February 24, 2009

East Providence Meets the March 1 Deadline

Monique Chartier

... to issue teacher layoff notices.

Tonight, the School Committee voted 4-1 to approve the recommendation by Superintendent Mario Cirillo to send lay off notices, effective September 1, to fifty five teachers.

Most of the time, in most cities and towns, only a fraction of those receiving notices are actually laid off. School Committee member Steve Stantos emphasized

This is not something anybody wants to do. ... There are some excellent teachers on this list. Hopefully, we do get them back.

But by way of pointing out that this may well not happen, Director of Human Resources Lonnie Barham observed out that "we have not had this kind of fiscal situation either".

One final point. Upon being asked the criteria for the layoffs, Mr. Barham replied, "Least senior teachers". It was noted that this was pursuant to the terms of the (expired) contract.

[H/T Will Ricci at Ocean State Republican for breaking this news late Sunday night.]

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Thanks for coming to EP tonight, for what was certainly one of the quickest school committee meetings we've ever had. I clocked it at just over 40 minutes, including comments. At least it was a quick execution (pardon the pun).

I was a little surprised to hear tonight, that they had originally intended to send layoff notices to 106 teachers, not just the 55.

They need to know unequivocally that if they don't agree to the concessions previously offered to them -- primarily any way to save $3.1 million this fiscal year -- the vast majority of those 55 teachers will lose there jobs in the fall. They know who they are, and they have an absolutely clear opportunity to convince their union, between now and the fall, to see the light.

As for the layoffs by seniority, it's unfortunate that we couldn't have gotten rid of some of the longer term, and therefore, more highly paid teachers. Alas, live by the seniority sword, die by the seniority sword.

As I stated earlier on the OSR (thanks for the plug):

From what I understand, the reason for the relatively low number in East Providence (there are approximately 500 teachers employed at present), is that 54 is pretty close to the real number of teachers that will actually be laid off — barring any significant cost-saving developments in the interim (hint, hint). Simply put, they want to give those individuals the maximum opportunity possible to find employment elsewhere — OR — to convince their union to accept the school committee’s previously-offered cost savings measures.

At an average cost of $85,000 per teacher (about $65,000 for pay, plus $20,000 for benefits), in order to save $3.1 million — if a new contract is not approved in the interim — they would need to layoff about 35 teachers. To save $4.2 million, it would require the layoffs of about 49 teachers. Laying off all 54 teachers would amount to a savings of about $4.5 million. Of course, since all teachers are not paid the same — many make much more than the “average” — the number of layoffs required to save a specific amount would largely depend upon which teachers got laid off, based on the “step” they are at on the pay scale.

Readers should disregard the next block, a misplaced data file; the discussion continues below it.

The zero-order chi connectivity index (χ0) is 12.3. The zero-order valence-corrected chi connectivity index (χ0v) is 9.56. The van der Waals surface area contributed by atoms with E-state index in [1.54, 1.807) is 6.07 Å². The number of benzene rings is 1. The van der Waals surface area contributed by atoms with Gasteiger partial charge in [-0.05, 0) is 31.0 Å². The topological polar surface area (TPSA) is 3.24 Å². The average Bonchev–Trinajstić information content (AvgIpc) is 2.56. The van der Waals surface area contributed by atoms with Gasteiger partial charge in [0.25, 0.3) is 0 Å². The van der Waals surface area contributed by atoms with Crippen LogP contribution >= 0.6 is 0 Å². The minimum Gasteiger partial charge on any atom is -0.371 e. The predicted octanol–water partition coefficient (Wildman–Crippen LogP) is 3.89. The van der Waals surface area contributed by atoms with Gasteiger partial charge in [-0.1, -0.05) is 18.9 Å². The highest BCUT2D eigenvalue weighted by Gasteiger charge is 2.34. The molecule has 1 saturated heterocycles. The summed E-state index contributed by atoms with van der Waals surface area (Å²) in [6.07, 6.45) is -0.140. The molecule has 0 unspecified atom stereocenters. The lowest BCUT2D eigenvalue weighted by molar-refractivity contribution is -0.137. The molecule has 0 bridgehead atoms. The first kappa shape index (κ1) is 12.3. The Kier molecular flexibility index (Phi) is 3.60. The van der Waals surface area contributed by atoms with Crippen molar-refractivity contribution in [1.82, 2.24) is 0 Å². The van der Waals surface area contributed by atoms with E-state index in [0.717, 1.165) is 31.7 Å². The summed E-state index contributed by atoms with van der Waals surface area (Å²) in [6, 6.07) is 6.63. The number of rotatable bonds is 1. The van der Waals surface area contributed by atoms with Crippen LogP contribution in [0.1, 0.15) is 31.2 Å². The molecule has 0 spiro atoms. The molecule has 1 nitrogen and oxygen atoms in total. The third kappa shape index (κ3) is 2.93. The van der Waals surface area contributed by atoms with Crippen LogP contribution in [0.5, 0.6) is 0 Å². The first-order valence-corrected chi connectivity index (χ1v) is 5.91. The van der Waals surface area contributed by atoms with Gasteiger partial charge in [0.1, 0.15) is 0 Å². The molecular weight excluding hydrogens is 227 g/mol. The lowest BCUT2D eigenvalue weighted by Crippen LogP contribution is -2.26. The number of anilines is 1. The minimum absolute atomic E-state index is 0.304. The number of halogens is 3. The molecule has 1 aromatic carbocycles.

Currently, the city is projected to have a year-end deficit of about $10 to $11 million, including $4.5 million from last fiscal year, about $4.2 million projected for this fiscal year, and about $2.5 million more, if the recently announced cut to local aid goes through. This isn’t even factoring in that the city may have difficulty just making regular payroll in the not so distant future. The school committee has asked for concessions of about $3.1 million from the teachers through their union, thus far to no avail. Since the union has not been cooperative in that regard, the school committee has unilaterally implemented cost savings measures on their own, including a 5% pay raise rollback and a 20% health care co-pay. Since the “unilateral implementation” issue will shortly be before the State Labor Relations Board, then will very likely be appealed to the Superior Court, and perhaps the Supreme Court after that, there is not a lot of certitude that the $3.1 million of cost savings will actually be realized this fiscal year — unless other options are made available. Deferring the deficit to yet another year is simply not an option.

P.S. Since the layoffs will be by seniority, the average pay of those teachers to be laid off presumably is somewhat less than the over all "average pay" for all teachers in E.P., therefore requiring more individual teachers to be laid off, in order to make up for the difference. In that case, to save $3.1 million for example, it would now necessitate the layoffs of more than the 35 teachers I quoted in my example above. I would guess it would be nearly 40 now to achieve the same cost savings.

Posted by: Will at February 24, 2009 11:20 PM
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